The other thing is, once you have a ranking piece, that's a tremendously valuable piece. I write for this one client and they wanted me to update one of their pieces and they had done all their analytics on this piece and they said annually they get $100,000 in sales from this one blog post that happens to rank. It was number #3 or #2 on the Google rankings. They probably paid a writer $200-300, maybe $500-600 to write that piece. Now think about $100,000 into the business a year from one blog post, but in order to get that blog post, they had to write quite a few pieces. So it's not like they just hit the payday with that one piece. That's how the viral post on YouTube or a blog post works. You kind of have to have these ideas, and then you follow through with them on a regular basis, and every once in a while, one pays off. That's what you're looking for, and that's the advantage of hiring a writer. It's a small investment. You're the one taking the risk, but if you do the back work and you know what underutilized keywords to use, you can really get some big payoff.
Thanks Jeremy. I want to shift it just a little bit, when it comes to people that know they have to get it out on a consistent basis like you're talking about, they have to keep producing, but might not have the funds to continue to pay for all this quality content. Do you have any tips or tricks that you'd like to add to this discussion? For people that are really just trying to get the best bang for their buck when it comes to purchasing that quality content?
There was one thing I wanted to add because this is a trick that definitely will work on me and it's a trick for people who are trying to generate good quality content on a budget. It is to ask the writer to put his name on it. This is your added little piece of insurance because if this is somebody who's writing for his career, he's not going to give you bad quality content that he has to put his name on, and I know that every time someone asked me to put my name on a piece. I feel this just 10% or maybe a lot more burden of “oh this is gonna be on the internet forever. It better look incredible”, you know. And, I love to put my name on things because it builds my brand as a writer and so really everybody wins.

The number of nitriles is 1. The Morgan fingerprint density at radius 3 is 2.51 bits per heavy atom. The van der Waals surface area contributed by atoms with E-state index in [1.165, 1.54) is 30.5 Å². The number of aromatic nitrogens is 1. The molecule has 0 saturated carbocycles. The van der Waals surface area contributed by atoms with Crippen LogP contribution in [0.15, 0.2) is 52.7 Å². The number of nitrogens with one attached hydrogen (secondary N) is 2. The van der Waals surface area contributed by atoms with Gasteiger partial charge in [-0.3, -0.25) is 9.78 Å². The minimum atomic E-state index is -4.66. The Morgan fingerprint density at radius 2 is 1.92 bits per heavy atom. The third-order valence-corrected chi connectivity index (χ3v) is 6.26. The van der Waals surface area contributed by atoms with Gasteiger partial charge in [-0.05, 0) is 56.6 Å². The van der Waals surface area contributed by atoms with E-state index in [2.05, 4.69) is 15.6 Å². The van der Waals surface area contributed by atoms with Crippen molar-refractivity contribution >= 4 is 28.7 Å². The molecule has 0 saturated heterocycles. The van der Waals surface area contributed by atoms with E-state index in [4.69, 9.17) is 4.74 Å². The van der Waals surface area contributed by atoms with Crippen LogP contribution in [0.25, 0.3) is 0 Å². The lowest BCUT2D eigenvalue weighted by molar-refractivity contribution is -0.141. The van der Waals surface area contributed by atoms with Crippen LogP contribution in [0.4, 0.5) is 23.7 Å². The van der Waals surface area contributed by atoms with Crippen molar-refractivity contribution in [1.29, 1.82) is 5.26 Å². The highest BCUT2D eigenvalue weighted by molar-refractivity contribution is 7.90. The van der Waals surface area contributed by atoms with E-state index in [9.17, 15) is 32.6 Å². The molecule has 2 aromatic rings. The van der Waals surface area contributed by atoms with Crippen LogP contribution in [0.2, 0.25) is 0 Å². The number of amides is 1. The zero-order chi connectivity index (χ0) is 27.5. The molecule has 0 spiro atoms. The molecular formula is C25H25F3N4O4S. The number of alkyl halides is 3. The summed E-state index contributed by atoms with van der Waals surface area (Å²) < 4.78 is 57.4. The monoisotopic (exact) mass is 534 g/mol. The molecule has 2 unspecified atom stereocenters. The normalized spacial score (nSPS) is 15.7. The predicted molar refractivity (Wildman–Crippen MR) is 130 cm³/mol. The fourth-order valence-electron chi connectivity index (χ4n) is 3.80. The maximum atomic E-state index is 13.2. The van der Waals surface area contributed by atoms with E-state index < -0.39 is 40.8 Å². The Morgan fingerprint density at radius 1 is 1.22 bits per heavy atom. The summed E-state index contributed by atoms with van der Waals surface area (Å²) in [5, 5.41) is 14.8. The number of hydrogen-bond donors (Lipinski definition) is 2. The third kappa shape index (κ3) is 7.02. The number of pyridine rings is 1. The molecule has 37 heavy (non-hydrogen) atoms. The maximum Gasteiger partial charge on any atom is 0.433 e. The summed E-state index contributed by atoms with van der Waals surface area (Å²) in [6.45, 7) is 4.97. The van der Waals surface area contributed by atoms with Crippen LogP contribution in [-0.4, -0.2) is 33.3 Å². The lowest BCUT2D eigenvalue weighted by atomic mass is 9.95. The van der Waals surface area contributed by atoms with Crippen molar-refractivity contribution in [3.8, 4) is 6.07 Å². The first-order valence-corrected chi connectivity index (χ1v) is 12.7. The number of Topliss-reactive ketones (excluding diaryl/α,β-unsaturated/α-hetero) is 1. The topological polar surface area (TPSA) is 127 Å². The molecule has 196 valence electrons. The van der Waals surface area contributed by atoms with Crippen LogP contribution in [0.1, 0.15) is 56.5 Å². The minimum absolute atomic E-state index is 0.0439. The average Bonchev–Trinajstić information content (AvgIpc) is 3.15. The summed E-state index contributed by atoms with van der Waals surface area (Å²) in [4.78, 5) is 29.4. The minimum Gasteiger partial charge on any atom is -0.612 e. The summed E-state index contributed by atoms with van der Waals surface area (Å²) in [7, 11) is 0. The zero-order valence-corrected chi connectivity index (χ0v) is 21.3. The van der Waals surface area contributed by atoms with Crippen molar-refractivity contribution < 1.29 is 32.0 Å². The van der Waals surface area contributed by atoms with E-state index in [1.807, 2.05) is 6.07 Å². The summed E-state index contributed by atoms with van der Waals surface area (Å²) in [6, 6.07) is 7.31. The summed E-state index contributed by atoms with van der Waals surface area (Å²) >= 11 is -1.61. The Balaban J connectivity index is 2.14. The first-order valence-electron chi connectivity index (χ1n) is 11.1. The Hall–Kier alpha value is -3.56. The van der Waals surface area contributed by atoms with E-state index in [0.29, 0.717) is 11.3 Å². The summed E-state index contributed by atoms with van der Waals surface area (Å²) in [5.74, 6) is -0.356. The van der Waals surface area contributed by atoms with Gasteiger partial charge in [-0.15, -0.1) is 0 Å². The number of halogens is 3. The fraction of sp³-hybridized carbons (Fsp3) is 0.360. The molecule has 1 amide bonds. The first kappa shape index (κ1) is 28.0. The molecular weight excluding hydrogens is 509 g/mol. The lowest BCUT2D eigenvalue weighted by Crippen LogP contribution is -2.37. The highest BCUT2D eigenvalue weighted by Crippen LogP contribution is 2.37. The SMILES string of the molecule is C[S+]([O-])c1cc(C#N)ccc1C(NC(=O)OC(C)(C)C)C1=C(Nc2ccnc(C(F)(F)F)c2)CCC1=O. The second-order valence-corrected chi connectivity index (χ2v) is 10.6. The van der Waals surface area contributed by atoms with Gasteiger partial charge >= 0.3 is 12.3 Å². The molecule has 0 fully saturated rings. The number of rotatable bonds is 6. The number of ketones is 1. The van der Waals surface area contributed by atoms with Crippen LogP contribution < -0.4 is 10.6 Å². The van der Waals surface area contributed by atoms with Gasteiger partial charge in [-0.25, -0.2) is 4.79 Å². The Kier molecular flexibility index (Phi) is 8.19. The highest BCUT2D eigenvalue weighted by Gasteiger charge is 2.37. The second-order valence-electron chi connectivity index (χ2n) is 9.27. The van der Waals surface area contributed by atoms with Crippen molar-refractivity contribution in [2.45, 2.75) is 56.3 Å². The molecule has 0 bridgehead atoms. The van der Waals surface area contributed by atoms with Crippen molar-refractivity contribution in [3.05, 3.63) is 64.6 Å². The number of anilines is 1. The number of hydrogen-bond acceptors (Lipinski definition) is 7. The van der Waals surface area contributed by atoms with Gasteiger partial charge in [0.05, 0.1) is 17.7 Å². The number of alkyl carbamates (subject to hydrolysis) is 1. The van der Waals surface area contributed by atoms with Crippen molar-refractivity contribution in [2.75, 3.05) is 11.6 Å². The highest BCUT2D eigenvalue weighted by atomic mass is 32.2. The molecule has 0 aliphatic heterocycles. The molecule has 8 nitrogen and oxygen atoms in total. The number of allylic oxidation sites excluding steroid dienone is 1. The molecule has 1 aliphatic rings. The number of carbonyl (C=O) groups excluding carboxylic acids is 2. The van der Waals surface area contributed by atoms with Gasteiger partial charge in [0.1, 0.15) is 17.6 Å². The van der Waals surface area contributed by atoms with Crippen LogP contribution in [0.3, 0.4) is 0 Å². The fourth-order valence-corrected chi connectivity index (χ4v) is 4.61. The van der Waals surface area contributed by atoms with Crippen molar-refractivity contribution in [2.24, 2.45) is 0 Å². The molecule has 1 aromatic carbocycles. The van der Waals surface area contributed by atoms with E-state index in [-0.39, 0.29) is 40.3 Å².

I want to give you both the opportunity to talk about things that you're proud of or a horror story about working with a client. I just want to hear some client stories, whether that be really awesome or really really awful. I want to get a little fun here, and feel free to take it wherever you want to go. What's a really good piece that you want to showcase?
I happened to be in New York City when this came out. I was with my parents. They live in upstate New Jersey and I was at this bar in New York City when this assignment came in. They needed a relatively quick turn around so I got to show my dad what they had me doing. They sent over the actual DVD footage of a deleted scene from the Old Star Trek and Star Trek series, and I thought my dad's eyes were going to pop out of his head.I think that's the coolest thing I've ever seen - writing for Paramount. So that's the first thing that pops up in my head when I think of that, and actually, they just had me come to a second project which was talking about the release of the new Terminator movie.
Generally being a writer, the horror stories, the extent of the horror stories are when you accidentally delete a piece. What's funny is, you know, I remember that that happened to me a couple times when I was in college and it was like the end of the world. But as a writer doing it all the time, it's kind of like you just roll and end up rolling with the punches, but boy is that tough. And you just have to start over again. And that's happened to me on a few cases, but you get better at making sure it doesn't happen.
I imagine you have software that helps?
Well, the new Microsoft Word Auto saves for you, and different version history. That helps a lot. I guess from an anecdotal perspective, what’s kind of funny is on these platforms like Scripted, you're working with freelance writers, and if you think about it, a freelance writer is kind of like an actor in a way. Every freelance writer has these ideas of themselves as this kind of Hemingway character, or maybe they have a book that they're working on. Or maybe they wrote a book in there, but it hasn't been picked up. So consider that. I mean, they're kind of like actors who are doing maybe a TV spot, or like a commercial when they really want to be on the big screen. And I think when you're working with writers, you should keep that in mind, that you're kind of working with these sensitive artist types and be kind with them. Although, the best writers, and I've been doing it for awhile now, have a really thick skin. People can insult me, and I've worked with really tough editors who just made me develop a really thick skin, but a lot of the writers you encounter are really sensitive, but they're very good writers. Just keep in mind that sensitivity and you'll probably get rewarded with a really powerful relationship.